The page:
Well, while keeping the Tastefully Simple mix tucked into my memory, I was at a Big R store.  Big R is a farm and home store in the Midwest (based in Watseka, IL, but there is one in Crawfordsville, IN, about 30 minutes south of my home) that has a really nice food department for their size, and it's always a good idea to browse their shelves.  One day, I came upon Larry the Cable Guy mixes on special for 99 cents apiece.  Yes, you read it right; 99 cents apiece.  That was too good of a bargain, so I picked up a couple, then begged a couple of beers off my Dad (I don't drink beer and he does, but only in the summertime), and headed to my kitchen for the great experiment.

Much to my surprise, the bread was excellent!  Very moist and that sweet flavor of the yeast from the beer was evident but not overwhelming.  Plus, the loaf baked to a nice size.  I've still not tried the Tastefully Simple bread, but given the opportunity, I would pick this one up every time.

Try it out sometime and see what you think.  Hey, if it saves you money and tastes great, there's no reason not to!

Recipe--Slow-Cooker Smoky Ham and Navy Bean Stew

If you live the in the Midwest during the winter of 2013-2014, you know that the snow and cold have been relentless.  We have mild winters for the most part the past few years, so I think we were due for a whopper--and we certainly have gotten it!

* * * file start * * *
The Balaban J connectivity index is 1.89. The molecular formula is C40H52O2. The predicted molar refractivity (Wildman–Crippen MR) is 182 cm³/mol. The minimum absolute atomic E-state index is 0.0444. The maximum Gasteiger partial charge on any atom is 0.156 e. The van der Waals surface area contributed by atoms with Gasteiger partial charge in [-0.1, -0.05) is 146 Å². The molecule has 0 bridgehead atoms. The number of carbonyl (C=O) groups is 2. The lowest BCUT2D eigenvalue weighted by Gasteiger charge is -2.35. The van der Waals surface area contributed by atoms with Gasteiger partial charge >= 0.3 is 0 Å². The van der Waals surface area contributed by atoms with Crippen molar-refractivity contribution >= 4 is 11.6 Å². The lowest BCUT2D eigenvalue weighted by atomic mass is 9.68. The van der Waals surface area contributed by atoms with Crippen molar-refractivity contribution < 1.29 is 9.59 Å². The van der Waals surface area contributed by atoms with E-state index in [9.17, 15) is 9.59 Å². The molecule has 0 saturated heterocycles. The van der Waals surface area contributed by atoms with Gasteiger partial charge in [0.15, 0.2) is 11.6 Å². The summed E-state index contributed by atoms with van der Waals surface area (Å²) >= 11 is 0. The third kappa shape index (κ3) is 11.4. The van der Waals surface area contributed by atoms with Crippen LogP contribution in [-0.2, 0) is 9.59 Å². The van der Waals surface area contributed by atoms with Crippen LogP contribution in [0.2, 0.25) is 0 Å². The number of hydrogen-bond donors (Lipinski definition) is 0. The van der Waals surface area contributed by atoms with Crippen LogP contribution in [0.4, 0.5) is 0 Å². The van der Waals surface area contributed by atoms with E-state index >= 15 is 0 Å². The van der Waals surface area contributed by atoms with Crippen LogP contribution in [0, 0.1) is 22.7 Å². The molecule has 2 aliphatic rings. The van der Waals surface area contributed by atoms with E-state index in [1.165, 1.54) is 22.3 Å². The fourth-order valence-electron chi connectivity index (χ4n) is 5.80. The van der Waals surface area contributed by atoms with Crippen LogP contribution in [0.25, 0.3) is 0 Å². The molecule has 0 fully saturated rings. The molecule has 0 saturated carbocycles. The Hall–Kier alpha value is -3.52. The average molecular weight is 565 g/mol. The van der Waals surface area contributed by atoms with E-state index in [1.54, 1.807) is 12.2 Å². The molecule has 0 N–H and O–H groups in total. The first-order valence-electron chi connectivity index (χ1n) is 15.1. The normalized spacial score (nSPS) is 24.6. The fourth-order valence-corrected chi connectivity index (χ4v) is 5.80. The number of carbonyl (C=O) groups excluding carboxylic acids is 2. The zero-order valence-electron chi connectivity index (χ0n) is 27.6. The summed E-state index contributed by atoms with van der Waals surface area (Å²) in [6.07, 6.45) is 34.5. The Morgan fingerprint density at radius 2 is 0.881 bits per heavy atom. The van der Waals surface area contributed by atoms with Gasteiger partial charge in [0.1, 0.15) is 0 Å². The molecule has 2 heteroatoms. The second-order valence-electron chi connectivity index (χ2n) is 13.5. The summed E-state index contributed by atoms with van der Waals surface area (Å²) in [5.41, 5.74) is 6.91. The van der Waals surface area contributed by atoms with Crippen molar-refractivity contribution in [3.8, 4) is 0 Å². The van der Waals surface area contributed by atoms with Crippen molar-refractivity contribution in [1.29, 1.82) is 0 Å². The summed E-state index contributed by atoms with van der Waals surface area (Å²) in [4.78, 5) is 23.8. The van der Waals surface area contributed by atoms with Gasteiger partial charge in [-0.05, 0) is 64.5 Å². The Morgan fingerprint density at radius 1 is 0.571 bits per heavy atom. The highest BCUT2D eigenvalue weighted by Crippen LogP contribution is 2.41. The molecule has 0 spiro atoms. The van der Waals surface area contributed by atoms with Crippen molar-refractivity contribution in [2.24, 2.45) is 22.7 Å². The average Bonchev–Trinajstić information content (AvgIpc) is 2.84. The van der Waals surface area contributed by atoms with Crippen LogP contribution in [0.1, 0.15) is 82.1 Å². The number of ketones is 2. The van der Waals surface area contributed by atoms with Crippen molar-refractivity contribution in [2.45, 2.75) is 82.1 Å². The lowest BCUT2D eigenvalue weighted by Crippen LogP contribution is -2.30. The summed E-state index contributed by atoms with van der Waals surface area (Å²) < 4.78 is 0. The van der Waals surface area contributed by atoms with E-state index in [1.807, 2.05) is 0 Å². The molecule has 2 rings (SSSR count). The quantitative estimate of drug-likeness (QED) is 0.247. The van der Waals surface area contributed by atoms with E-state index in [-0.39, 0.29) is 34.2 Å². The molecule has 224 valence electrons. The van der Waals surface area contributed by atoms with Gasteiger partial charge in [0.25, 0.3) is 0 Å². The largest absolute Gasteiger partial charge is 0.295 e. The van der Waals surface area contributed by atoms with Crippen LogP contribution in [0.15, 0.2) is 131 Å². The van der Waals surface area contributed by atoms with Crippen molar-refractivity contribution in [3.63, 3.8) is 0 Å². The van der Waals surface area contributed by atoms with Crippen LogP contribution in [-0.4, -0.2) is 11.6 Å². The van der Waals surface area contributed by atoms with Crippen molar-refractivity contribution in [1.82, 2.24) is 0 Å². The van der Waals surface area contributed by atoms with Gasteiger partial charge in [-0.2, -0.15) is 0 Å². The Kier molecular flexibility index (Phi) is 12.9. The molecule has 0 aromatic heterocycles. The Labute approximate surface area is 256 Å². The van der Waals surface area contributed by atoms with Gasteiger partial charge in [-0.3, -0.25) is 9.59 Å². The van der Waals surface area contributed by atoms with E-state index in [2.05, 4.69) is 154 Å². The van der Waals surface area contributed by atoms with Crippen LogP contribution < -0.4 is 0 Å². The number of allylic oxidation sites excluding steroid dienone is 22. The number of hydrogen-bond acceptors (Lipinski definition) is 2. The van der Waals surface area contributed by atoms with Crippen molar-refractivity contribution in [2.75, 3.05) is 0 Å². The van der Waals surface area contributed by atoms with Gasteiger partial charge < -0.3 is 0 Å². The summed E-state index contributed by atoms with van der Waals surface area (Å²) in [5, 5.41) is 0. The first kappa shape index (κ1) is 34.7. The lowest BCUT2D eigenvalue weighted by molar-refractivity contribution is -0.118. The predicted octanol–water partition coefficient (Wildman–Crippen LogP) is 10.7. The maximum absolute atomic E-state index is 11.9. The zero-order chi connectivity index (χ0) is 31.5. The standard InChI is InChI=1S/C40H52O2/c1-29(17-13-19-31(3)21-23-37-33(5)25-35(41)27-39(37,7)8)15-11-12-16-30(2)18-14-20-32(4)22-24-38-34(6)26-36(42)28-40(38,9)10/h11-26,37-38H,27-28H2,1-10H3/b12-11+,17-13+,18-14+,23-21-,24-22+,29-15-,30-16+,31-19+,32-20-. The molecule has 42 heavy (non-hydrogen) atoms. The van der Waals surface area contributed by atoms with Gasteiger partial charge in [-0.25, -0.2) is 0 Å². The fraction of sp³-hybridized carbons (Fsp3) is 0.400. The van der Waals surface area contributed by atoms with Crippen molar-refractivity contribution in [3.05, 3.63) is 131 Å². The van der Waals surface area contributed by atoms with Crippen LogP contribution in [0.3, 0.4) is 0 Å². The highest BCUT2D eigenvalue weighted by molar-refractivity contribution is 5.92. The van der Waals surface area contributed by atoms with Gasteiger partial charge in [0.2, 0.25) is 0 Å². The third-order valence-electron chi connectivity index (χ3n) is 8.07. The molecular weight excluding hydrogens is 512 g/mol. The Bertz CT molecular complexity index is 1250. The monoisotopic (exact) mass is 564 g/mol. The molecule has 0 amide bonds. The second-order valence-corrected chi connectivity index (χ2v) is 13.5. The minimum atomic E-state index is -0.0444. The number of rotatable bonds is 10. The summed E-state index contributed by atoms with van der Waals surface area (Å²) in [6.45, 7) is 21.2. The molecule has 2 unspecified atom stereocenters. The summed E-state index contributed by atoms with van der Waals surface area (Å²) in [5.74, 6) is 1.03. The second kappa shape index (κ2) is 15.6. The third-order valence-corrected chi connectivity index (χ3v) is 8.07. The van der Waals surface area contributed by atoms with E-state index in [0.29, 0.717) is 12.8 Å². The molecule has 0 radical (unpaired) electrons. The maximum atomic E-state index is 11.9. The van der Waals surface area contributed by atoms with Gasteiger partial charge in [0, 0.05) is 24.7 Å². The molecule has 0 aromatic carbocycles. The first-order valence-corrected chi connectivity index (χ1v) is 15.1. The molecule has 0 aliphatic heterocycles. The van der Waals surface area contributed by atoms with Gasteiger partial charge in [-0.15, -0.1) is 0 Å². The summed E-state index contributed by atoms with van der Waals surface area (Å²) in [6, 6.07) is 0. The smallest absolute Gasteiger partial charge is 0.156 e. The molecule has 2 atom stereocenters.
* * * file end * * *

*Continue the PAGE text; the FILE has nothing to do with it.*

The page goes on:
As a matter of fact, today--February 4--all the weather forecasts are predicting anywhere from 6"-12" of snow for my part of Indiana.  When I hear a forecast like that, one of the first things that enters my mind is how goooooood a pot of homemade soup would be.  Searching for some new soups to add to my "repertoire", I found this recipe from Pillsbury that I may have to try yet this week; after all, another storm is headed our way for the weekend.


1 lb. cooked ham, cut into 1/2" cubes (3 C)
1 C dried navy beans, sorted and rinsed
Slow-Cooker Smoky Ham and Navy Bean Stew
2 medium stalks celery, sliced (1 C)
1 small onion, chopped (1/4 C)
2 medium carrots, sliced (1 C)
2 C water
1/4 t dried thyme leaves
1/4 t liquid smoke
1/4 C chopped fresh parsley

In 3 1/2- to 4-quart slow cooker, mix all ingredients except parsley.  Cover; cook on low heat setting 10 to 12 hours or until beans are tender.  Stir in parsley before serving.

Makes: 4 servings